Celebrating Shavuot

Hopefully everyone is looking forward to the pinnacle of the Feast of Weeks! Whether you are new to keeping the festivals of YHWH or are just looking for some fresh ideas I've put together a list of fun traditions and new ideas. Do you have a favorite activity for Shavuot? Please share below!

Celebrating Shavuot | Land of Honey

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Bake bread. Shavuot requires two loaves of wheat bread (Vayikra 23:16). In our culture bread is mostly purchased at the store, and is usually inexpensive and of very low quality. In days of past, however, bread was baked at home or bought from highly skilled bakers. As perhaps the staple of the diet, you can imagine they became quite good at baking and that was obvious tasting the bread. If possible, take the time to bake bread. Challah made with eggs and butter or olive oil is traditional but as long as it is leavened, any type will do.

Bring a free-will offering. YHWH says to rejoice by giving (Deuteronomy 16:10). Many times it's easy for giving to feel more like a tax or obligation than something to celebrate but Deuteronomy 16:10 says we are to give according to how YHWH has blessed us. He isn't asking us to give what we don't have. By giving we are celebrating that YHWH has provided for our needs.

Read the book of Ruth. This is a fun tradition for Shavuot since much of Ruth revolves around harvest season. Significantly Ruth was born a Moabite but chose to be grafted into the people of Israel, showing us that our bloodline is not what makes us Israel but choosing to follow YHWH. This is a fitting reminder during a holiday that is to be celebrated by all of YHWH's children.

Rejoice with your household. Deuteronomy 16:10 talks about celebrating with our family but doesn't stop there. Servants, Levites, foreigners, orphans, and widows "that are among you" all get mentioned. Shavuot is an opportunity to share of the blessings and festivals of YHWH with others. Host a party to share about this holy day or prayerfully consider sending a card or gift to someone.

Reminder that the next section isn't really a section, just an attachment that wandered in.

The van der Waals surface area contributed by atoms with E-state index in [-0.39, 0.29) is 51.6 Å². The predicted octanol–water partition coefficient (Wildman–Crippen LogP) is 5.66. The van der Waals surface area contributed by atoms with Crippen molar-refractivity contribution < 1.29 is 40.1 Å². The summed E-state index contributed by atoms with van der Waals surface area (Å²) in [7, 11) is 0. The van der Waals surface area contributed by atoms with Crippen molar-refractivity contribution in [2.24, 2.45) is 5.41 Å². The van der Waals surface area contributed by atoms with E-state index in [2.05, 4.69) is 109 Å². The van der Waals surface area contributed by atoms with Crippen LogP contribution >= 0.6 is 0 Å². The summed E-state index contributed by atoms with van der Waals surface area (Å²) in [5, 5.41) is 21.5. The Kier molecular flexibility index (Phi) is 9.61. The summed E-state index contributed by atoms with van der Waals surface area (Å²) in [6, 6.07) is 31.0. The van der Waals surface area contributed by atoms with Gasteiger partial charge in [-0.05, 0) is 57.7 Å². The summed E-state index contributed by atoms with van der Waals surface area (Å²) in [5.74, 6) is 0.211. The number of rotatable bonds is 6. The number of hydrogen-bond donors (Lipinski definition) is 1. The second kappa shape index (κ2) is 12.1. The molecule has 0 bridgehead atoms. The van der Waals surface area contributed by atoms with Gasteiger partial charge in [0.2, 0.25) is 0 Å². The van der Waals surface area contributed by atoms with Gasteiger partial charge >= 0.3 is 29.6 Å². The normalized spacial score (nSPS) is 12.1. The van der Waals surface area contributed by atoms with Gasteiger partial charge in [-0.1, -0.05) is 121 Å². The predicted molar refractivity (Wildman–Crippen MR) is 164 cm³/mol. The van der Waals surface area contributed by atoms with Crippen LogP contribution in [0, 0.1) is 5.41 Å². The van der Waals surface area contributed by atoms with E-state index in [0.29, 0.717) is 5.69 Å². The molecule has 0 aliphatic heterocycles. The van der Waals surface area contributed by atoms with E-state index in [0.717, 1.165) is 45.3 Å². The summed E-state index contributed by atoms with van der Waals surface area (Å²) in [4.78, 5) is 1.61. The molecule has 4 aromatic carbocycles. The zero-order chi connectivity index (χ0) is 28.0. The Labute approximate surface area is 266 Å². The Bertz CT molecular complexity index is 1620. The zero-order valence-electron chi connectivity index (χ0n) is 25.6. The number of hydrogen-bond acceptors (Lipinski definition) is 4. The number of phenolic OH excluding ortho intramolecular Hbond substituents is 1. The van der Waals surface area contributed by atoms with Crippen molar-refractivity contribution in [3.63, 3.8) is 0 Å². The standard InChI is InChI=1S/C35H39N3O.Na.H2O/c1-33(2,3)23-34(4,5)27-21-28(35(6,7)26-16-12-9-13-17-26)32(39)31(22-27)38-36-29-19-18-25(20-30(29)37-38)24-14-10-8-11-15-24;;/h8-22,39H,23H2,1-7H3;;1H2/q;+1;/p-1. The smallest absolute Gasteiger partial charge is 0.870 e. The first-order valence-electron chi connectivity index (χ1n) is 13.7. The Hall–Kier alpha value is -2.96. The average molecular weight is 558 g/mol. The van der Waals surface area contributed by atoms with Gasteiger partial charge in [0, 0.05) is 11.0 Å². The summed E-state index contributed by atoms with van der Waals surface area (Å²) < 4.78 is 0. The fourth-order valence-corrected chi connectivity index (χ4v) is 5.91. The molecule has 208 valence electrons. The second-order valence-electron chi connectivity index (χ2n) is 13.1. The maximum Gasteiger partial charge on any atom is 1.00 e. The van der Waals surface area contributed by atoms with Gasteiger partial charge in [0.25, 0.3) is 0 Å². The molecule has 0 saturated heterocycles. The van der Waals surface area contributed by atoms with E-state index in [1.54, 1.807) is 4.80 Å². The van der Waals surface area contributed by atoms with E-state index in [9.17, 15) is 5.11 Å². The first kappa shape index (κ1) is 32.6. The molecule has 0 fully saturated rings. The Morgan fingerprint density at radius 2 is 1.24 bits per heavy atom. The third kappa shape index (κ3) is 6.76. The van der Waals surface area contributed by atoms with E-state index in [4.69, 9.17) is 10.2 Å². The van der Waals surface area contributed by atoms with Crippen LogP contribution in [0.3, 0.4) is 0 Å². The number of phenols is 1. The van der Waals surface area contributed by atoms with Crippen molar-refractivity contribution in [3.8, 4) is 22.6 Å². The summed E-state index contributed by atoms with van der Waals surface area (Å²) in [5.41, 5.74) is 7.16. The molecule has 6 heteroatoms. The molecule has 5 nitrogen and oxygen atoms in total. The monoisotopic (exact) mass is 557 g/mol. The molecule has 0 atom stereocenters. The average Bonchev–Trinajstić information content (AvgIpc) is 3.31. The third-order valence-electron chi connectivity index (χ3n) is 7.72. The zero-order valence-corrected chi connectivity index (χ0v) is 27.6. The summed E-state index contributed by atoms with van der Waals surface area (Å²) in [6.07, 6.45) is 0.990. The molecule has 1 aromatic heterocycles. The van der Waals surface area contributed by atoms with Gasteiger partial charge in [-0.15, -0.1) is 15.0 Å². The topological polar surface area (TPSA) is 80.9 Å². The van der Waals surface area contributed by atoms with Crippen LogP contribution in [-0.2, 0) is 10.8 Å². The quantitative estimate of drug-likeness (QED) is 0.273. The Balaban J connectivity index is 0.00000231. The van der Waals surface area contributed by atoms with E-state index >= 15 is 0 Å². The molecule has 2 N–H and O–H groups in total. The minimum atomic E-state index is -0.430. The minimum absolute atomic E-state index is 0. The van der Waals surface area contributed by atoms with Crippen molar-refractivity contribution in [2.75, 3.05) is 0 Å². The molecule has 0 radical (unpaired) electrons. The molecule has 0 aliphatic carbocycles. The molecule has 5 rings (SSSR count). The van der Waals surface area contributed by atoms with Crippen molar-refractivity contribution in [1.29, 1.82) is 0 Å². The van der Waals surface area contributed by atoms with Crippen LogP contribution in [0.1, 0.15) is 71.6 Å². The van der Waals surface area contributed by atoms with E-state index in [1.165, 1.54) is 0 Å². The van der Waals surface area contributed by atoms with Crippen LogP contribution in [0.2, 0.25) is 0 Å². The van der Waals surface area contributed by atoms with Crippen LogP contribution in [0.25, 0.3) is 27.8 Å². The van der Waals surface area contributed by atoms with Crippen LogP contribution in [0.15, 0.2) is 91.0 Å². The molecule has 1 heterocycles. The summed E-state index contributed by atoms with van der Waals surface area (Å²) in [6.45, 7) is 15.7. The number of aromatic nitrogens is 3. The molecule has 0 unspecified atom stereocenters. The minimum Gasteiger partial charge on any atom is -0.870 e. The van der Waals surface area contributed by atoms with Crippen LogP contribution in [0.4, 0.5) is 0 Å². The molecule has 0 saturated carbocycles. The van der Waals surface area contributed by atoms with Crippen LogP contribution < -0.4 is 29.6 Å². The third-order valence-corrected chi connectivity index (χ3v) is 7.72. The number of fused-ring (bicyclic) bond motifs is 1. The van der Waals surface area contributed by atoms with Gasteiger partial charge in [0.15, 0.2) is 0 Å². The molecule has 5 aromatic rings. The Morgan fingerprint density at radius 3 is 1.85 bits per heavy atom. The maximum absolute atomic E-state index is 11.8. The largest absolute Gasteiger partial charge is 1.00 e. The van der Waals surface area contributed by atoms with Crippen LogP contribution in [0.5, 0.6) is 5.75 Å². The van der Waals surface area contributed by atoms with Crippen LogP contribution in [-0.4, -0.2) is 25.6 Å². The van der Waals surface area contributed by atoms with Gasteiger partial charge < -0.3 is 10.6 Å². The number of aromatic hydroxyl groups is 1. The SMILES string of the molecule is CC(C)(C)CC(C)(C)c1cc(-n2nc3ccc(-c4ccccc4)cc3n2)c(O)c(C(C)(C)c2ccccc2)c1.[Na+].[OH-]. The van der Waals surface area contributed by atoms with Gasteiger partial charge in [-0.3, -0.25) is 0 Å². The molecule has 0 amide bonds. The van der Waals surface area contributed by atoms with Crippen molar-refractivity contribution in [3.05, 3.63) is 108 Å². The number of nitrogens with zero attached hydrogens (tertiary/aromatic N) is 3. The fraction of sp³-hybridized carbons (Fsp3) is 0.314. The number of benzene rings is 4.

Have a festive meal. After all, it is also known as the Feast of Weeks. Since the first wheat harvest of the year is emphasized it makes since to include bread in your meal. Set up a crostini station with different toppings to try. Traditionally dairy foods are served on Shavuot since "milk and honey" is thought to be an euphemism for the Torah. Grilled cheese, blintzes, yogurt bars, and cheesecake are all common during the festival.

Teach the Ten Commandments. The Torah was given to Israel on or around Shavuot so studying the Ten Commandments is very fitting. Look for crafts to do with children or get a canvas and paint your own Ten Commandments to decorate with.

Study Torah. There is a Jewish tradition of staying up all night studying in anticipation of Shavuot. It's not everyone's cup of tea (remember the guy who fell asleep and fell out the window when Shaul was preaching?) but a late-night Bible study with lots of coffee would be memorable.

Get mikvahed. Yochanan the Immerser said that while he baptized with water, Yeshua would immerse with fire. In Acts 2, the Holy Spirit was poured out in the form of fire on those in the Temple. And it happened on Shavuot. And with reasonably warm weather in most of the world what better time for a mikvah?

Remember the poor. In Vayikra 23:22 we are instructed to help provide for the poor. This is just a few verses after we are instructed to observe this festival. Look for ways you can bless others during the Shavuot season.

Ask for the Holy Spirit. Shavuot is the day the most remarkable outpouring of the Ruach Hakodesh. Spend time praying for more of the Holy Spirit of YHWH in your life, family, and community. Ask for understanding of the Word, and for the Ruach Hakodesh to be poured out.

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